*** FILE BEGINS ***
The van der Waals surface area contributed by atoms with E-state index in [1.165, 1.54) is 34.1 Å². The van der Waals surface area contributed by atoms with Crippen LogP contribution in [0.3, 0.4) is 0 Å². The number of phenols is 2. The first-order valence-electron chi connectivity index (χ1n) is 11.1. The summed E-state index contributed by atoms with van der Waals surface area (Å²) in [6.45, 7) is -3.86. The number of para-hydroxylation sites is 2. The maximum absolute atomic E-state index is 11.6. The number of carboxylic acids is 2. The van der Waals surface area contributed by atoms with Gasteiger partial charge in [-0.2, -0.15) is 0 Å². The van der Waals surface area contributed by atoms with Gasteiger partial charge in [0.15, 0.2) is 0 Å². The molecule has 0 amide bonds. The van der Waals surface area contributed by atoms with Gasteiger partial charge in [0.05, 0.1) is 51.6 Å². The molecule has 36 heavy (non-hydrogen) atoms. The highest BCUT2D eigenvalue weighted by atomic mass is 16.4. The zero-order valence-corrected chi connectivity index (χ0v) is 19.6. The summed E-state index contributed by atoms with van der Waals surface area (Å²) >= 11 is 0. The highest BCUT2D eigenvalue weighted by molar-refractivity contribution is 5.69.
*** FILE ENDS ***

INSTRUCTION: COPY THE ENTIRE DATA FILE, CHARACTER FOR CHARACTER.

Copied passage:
The van der Waals surface area contributed by atoms with E-state index in [1.165, 1.54) is 34.1 Å². The van der Waals surface area contributed by atoms with Crippen LogP contribution in [0.3, 0.4) is 0 Å². The number of phenols is 2. The first-order valence-electron chi connectivity index (χ1n) is 11.1. The summed E-state index contributed by atoms with van der Waals surface area (Å²) in [6.45, 7) is -3.86. The number of para-hydroxylation sites is 2. The maximum absolute atomic E-state index is 11.6. The number of carboxylic acids is 2. The van der Waals surface area contributed by atoms with Gasteiger partial charge in [-0.2, -0.15) is 0 Å². The van der Waals surface area contributed by atoms with Gasteiger partial charge in [0.15, 0.2) is 0 Å². The molecule has 0 amide bonds. The van der Waals surface area contributed by atoms with Gasteiger partial charge in [0.05, 0.1) is 51.6 Å². The molecule has 36 heavy (non-hydrogen) atoms. The highest BCUT2D eigenvalue weighted by atomic mass is 16.4. The zero-order valence-corrected chi connectivity index (χ0v) is 19.6. The summed E-state index contributed by atoms with van der Waals surface area (Å²) >= 11 is 0. The highest BCUT2D eigenvalue weighted by molar-refractivity contribution is 5.69.